Heartache to Healing

A Pequot Lakes couple builds a Scandinavian-inspired dream home in wake of family heartbreak


WHEN DENNIS AND BARBARA MEYER BOUGHT THEIR CABIN ON SIBLEY LAKE IN 1982, the five-acre property immediately became a favorite retreat for the Wayzata, Minnesota, family. The rustic cabin, complete with an outhouse, was built on a small island on the south end of Sibley Lake in the 1950s. Construction materials had been boated in from the north landing. The marshland on the backside of the island was later filled in to create a driveway. An eagle’s nest is set high above on their property.

It was Dennis Meyers’ happy place, recalls his daughter, Tammy Larsen. Her dad loved his John Deere tractor; his John Deere caps hung from the rafters from the old cabin. Each spring he would buy 1,000 pine tree seedlings from the DNR and plant them anywhere he could. He planted 10,000 trees. 

Tragically, Dennis suffered a massive coronary heart attack in 2005. In the wake of his sudden death, the family couldn’t bear the thought of staying at the Sibley Lake cabin without him there. It was too painful.

“There were signs of him everywhere. We just couldn’t go up there,” explains Tammy. For eleven years, no one went to the Pequot Lakes cabin, except a few times to check on things. 

In 2016, tragedy struck again to people they loved. Tom and Tammy Larsen’s daughter, Kelsey Engel, lost her sister-in-law’s family of five, including three young children, in a fatal car crash in Nebraska. Kelsey and her husband, Michael, in their grief, asked if they could spend a weekend at the cabin, which was for sale. Tammy, her sister, and their mom tagged along. 

The weekend up north proved to be a healing experience. 

“Kelsey and Michael just fell in love with it and by November, we asked my mom to take it off the market and let them enjoy it,” Tammy explains. “We’d go up with them, and all of a sudden, we were making new memories, having bonfires, and laughing. We’d have so much fun playing in the woods.”

Tom, a Wayzata sixth-grade history teacher, wasn’t as thrilled with the rustic cabin. But soon after he retired from teaching in June 2017, he told his wife he wanted to spend a week up north alone and see if he could do it. 

“He never came home that summer,” Tammy recalls with a laugh. The lake life grew on him, too. 

The couple, who lived in Wayzata, would come up north for longer weekends and Tammy, who works from home for a large banking institution, worked out of the old boathouse, where Tom made an office for her. 

“Then all of a sudden, he says we should retire up here,” Tammy says, of her husband. “He says we should build a house up here.”

It was a crazy idea. Tammy says she’s lived her entire life in five houses in one zip code. Moving to Pequot Lakes was never part of any retirement plan. After long talks with Tammy’s mother and flying to Oslo, Norway, with her sister to work out a purchase plan together with their brother, who lives there with his family, it became a reality. They called Dotty Brothers Construction to start the process of tearing down the cabin and building a new home.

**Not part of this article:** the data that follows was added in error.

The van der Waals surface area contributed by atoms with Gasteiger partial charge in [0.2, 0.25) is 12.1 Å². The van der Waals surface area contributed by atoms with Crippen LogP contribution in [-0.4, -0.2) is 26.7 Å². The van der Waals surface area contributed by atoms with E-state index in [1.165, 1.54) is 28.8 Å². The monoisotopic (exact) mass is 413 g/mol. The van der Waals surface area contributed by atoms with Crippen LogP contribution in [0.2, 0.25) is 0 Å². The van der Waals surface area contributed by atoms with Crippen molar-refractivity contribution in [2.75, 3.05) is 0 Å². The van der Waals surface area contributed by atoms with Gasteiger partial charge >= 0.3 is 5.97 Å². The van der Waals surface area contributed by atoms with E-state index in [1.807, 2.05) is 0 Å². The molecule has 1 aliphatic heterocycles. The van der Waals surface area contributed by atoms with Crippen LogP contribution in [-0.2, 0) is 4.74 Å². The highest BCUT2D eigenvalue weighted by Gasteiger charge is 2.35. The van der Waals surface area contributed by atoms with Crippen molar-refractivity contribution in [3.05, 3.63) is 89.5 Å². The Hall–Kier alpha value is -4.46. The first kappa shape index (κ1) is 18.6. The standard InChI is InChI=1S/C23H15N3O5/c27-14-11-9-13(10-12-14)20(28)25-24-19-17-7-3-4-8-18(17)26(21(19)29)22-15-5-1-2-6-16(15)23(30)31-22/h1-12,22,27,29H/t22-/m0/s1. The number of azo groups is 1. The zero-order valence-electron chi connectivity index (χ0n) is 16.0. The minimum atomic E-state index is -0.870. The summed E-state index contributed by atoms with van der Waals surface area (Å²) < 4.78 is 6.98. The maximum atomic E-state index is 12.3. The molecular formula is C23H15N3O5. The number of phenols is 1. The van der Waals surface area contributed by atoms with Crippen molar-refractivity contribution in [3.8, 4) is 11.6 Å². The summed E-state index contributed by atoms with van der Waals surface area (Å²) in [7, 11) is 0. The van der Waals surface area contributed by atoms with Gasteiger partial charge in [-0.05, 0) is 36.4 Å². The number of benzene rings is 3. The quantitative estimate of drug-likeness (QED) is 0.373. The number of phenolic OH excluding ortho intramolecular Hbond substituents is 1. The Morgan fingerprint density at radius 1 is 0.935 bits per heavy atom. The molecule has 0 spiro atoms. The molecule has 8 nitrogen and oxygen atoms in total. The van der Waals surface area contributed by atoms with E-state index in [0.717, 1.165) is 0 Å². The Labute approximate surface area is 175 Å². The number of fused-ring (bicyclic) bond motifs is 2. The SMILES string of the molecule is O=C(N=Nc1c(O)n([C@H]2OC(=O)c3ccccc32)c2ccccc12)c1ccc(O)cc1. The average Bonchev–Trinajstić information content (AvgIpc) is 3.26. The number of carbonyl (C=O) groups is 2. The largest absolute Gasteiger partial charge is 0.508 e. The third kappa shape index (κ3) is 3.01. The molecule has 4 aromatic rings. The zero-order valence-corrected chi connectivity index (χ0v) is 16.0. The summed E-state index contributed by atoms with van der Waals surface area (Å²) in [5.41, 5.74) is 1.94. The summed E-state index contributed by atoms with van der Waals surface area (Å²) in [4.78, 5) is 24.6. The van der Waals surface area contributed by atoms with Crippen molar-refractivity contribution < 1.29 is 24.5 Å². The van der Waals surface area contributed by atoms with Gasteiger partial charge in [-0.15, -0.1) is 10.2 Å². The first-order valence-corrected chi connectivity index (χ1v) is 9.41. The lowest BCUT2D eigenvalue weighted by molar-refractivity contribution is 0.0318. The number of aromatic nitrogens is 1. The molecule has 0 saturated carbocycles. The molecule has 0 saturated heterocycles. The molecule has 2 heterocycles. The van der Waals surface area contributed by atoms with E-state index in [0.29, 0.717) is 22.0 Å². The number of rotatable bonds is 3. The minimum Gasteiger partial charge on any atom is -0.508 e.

“We felt good about talking to John (Dotty) from the very beginning,” she says. “The trickiest part of construction was not taking any trees down.”

Their property wasn’t logged many years ago, as many other properties around Sibley Lake were, so some of their Norway pines are over 200 years old. They wanted to keep as many trees as they could, especially since they were so important to Tammy’s father because he planted so many of them. 

Tom and Tammy admired her brother’s contemporary Scandinavian home, and it inspired them to build their home with a similar minimalistic feel. They worked with the staff at Dotty Brothers to develop their dream home. They wanted fewer upper cabinets in the kitchen to make way for more windows, along with wood kitchen countertops and hardwood solid doors. While living in Wayzata during the home’s construction, they could monitor the progress through a private website where Dotty Brothers posted frequent photos to show their daily progress. Tammy would send Michelle Nelson, Dotty project manager, pictures of appliances and fixtures she liked and Michelle would track down the manufacturer. 

“They did a great job of always setting expectations and never disappointing,” says Tammy.

Their custom-made cabinets, which they love, were made by Matt Epsky of Epsky Woodworking in Royalton. The 2,000-square-foot home has three bedrooms and one office, sleeping ten people at one time. Their home offers over 180 degrees of lake views from huge windows in the living room, kitchen, and porch. 

“We just love it,” says Tammy. She thinks her late father would, too. This spring Tammy ordered 500 pine tree seedlings, and she and Tom planned to plant them together in memory of her dad. 

“I’ll probably be planting trees half crying and half smiling because we’re carrying on his tradition,” Tammy says. Her mom, Barbara, comes up often from Medina to visit, as does her daughter and her family from Wayzata, which includes their two golden retrievers and the newest family member, their 3-month-old granddaughter, Elise. Their youngest, Beau Larsen, lives and teaches at a university in Tacoma, Wash.

Their granddaughter took her first ride on a John Deere tractor with her dad this spring. 

“It makes my mom so happy,” says Tammy, of seeing the family together, once again making memories on Sibley Lake.